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Coronary Arteriotomy

Friday, February 15, 2019

Kossar AP, George I. Coronary Arteriotomy. February 2019. doi:10.25373/ctsnet.7619678.

Coronary arteriotomy is utilized for coronary artery bypass grafting or, less frequently, coronary endarterectomy. The site of the arteriotomy is primarily dictated by the location of the stenotic or occlusive lesion, which can be determined by preoperative imaging in conjunction with manual intraoperative palpation. In general, ideal arteriotomy sites are distal to the stenosis or occlusion, epicardial, and devoid of tortuosity or gross disease.

The circumference and geometry of the arteriotomy should correspond to bypass conduit measurements, ie, small and large conduit lumens necessitate small and large arteriotomies, respectively. The bypass conduit should be distended during these measurements to simulate in vivo dimensions. A fresh #15C scalpel blade should be utilized for each separate arteriotomy, and cardiac movement should be minimized during all incisions. The scalpel blade is positioned at a 45-degree angle to the tangent of the vessel circumference, and a longitudinal incision is made at the vessel midline. Coronary probes can be used to confirm entrance into the vessel lumen. The arteriotomy is then extended proximally and distally to accommodate the bypass conduit measurements. Although complications are rare during coronary arteriotomies, care must be taken to avoid coronary artery dissection as well as perforation of the posterior vessel wall.

Suggested Reading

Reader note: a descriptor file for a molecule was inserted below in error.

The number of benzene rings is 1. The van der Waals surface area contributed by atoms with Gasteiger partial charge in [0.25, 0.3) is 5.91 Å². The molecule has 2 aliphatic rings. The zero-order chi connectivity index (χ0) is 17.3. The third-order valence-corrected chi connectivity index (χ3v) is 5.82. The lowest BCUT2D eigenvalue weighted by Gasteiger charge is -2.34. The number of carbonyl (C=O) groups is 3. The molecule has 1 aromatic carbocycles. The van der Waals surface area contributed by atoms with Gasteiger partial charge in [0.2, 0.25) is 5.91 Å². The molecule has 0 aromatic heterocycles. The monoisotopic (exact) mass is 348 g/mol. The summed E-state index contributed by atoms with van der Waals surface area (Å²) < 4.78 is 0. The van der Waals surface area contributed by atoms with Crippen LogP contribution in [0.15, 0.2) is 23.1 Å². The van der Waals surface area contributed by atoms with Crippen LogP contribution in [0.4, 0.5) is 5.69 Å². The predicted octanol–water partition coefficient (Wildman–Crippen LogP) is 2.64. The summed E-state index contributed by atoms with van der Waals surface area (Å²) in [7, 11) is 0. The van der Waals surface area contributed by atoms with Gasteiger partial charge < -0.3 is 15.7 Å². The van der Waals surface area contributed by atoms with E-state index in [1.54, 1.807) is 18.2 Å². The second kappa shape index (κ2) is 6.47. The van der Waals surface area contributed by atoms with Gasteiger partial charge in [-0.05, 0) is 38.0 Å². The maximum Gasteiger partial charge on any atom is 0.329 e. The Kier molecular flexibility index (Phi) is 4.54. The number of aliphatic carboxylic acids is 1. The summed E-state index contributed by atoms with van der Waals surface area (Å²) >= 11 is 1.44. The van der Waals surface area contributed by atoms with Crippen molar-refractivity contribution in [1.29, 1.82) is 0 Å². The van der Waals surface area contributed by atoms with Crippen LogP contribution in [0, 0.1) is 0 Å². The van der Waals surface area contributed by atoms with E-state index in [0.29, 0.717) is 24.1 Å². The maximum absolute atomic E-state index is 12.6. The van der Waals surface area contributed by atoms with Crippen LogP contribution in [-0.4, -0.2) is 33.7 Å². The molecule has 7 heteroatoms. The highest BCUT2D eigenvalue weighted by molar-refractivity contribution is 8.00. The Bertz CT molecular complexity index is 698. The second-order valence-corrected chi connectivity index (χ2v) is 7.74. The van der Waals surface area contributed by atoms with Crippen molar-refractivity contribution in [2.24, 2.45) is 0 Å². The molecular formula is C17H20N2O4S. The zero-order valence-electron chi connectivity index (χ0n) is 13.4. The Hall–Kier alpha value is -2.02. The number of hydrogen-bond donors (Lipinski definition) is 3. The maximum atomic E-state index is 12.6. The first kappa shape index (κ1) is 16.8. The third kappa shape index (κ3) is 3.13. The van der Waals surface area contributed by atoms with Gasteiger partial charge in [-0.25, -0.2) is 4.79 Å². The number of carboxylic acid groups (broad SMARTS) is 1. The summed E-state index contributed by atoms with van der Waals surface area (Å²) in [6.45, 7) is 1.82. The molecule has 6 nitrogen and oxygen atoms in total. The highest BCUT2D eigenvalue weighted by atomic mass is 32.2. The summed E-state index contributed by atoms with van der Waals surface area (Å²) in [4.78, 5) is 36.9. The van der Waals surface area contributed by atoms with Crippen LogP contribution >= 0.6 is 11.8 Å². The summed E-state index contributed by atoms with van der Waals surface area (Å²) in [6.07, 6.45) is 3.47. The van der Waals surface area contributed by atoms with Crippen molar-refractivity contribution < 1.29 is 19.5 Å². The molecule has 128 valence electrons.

1. Alexander JH, Smith PK. Coronary-artery bypass grafting. N Engl J Med. 2016;374(20):1954-1964.
  2. Martinez-Gonzalez B, Reyes-Hernandez CG, Quiroga-Garza A, et al. Conduits used in coronary artery bypass grafting: a review of morphological studies. Ann Thorac Cardiovasc Surg. 2017;23(2):55-65.
  3. Ischemic Heart Disease. In: Chikwe J, Cooke DT, Weiss A. Cardiothoracic Surgery (Oxford Specialist Handbooks in Surgery). 2nd ed. Oxford, England: Oxford University Press; 2013: 324-335.
  4. Ischemic Heart Disease. In: Doty DB, Doty JR. Cardiac Surgery: Operative Technique. 2nd ed. Philadelphia, PA: Saunders, an imprint of Elsevier; 2012: 393-431.


I congratulate the authors on this contribution focusing on the importance of this seemingly mundane but crucial element in quality CABG surgery. I have several additional fine points that I hope others may find helpful: 1. Always look for the purple stripe(if blood cardioplegia is used) if possible, and avoid nearby plaques 2. Shut off the vent prior to arteriotomy to distend the coronary artery , and turn it back on once open. 3.Make sure a little blood comes out. If it doesn't, you may not yet be fully in the lumen. 4.I have usually preferred using a fine pointed Beaver blade with the sharp end up and inserted at an acute angle and have found this technique less apt to injure the back wall. Additionally, this technique typically allows for a smaller arteriotomy whereas the 15 blade created arteriotomy is typically longer, but works well for large distal RCA vessels. 5.Once I have created a good clean distal end of the arteriotomy, I try to avoid , if possible, lengthening it distally as the resultant cut may not be as clean and thus will tend to just extend it proximally if needed where it is typically not as crucial. 6. I try to limit the use of probes as much as possible and feel that they can cause intimal injury and spasm. 7. It is not clear that the arteriotomy has to be tailored to the size of the distended conduit. It may be better to have it distend after anastamosis to a slightly smaller arteriotomy giving a better "cobra-head" appearance.

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